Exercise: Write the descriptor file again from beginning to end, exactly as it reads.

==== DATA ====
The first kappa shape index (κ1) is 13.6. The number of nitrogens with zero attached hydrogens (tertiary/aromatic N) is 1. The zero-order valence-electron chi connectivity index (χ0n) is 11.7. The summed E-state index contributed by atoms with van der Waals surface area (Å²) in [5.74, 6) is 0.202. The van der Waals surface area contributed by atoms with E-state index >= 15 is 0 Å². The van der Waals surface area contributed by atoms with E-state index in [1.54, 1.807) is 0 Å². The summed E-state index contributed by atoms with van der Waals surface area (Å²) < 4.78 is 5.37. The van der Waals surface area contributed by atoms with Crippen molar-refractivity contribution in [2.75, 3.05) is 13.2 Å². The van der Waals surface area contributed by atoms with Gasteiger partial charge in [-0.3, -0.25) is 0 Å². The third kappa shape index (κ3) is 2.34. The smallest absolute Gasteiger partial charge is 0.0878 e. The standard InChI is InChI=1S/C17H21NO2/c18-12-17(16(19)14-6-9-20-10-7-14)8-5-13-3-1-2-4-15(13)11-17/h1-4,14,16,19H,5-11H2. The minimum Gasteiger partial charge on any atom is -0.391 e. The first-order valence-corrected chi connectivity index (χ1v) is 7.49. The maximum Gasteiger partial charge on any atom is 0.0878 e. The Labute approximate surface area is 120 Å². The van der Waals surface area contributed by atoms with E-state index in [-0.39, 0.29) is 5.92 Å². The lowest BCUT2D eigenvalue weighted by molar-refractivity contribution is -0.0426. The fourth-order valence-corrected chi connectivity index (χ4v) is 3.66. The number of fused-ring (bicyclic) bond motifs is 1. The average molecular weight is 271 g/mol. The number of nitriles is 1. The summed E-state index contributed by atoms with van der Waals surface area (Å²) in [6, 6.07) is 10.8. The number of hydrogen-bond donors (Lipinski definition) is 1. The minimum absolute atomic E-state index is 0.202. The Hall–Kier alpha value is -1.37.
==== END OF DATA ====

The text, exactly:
The first kappa shape index (κ1) is 13.6. The number of nitrogens with zero attached hydrogens (tertiary/aromatic N) is 1. The zero-order valence-electron chi connectivity index (χ0n) is 11.7. The summed E-state index contributed by atoms with van der Waals surface area (Å²) in [5.74, 6) is 0.202. The van der Waals surface area contributed by atoms with E-state index >= 15 is 0 Å². The van der Waals surface area contributed by atoms with E-state index in [1.54, 1.807) is 0 Å². The summed E-state index contributed by atoms with van der Waals surface area (Å²) < 4.78 is 5.37. The van der Waals surface area contributed by atoms with Crippen molar-refractivity contribution in [2.75, 3.05) is 13.2 Å². The van der Waals surface area contributed by atoms with Gasteiger partial charge in [-0.3, -0.25) is 0 Å². The third kappa shape index (κ3) is 2.34. The smallest absolute Gasteiger partial charge is 0.0878 e. The standard InChI is InChI=1S/C17H21NO2/c18-12-17(16(19)14-6-9-20-10-7-14)8-5-13-3-1-2-4-15(13)11-17/h1-4,14,16,19H,5-11H2. The minimum Gasteiger partial charge on any atom is -0.391 e. The first-order valence-corrected chi connectivity index (χ1v) is 7.49. The maximum Gasteiger partial charge on any atom is 0.0878 e. The Labute approximate surface area is 120 Å². The van der Waals surface area contributed by atoms with E-state index in [-0.39, 0.29) is 5.92 Å². The lowest BCUT2D eigenvalue weighted by molar-refractivity contribution is -0.0426. The fourth-order valence-corrected chi connectivity index (χ4v) is 3.66. The number of fused-ring (bicyclic) bond motifs is 1. The average molecular weight is 271 g/mol. The number of nitriles is 1. The summed E-state index contributed by atoms with van der Waals surface area (Å²) in [6, 6.07) is 10.8. The number of hydrogen-bond donors (Lipinski definition) is 1. The minimum absolute atomic E-state index is 0.202. The Hall–Kier alpha value is -1.37.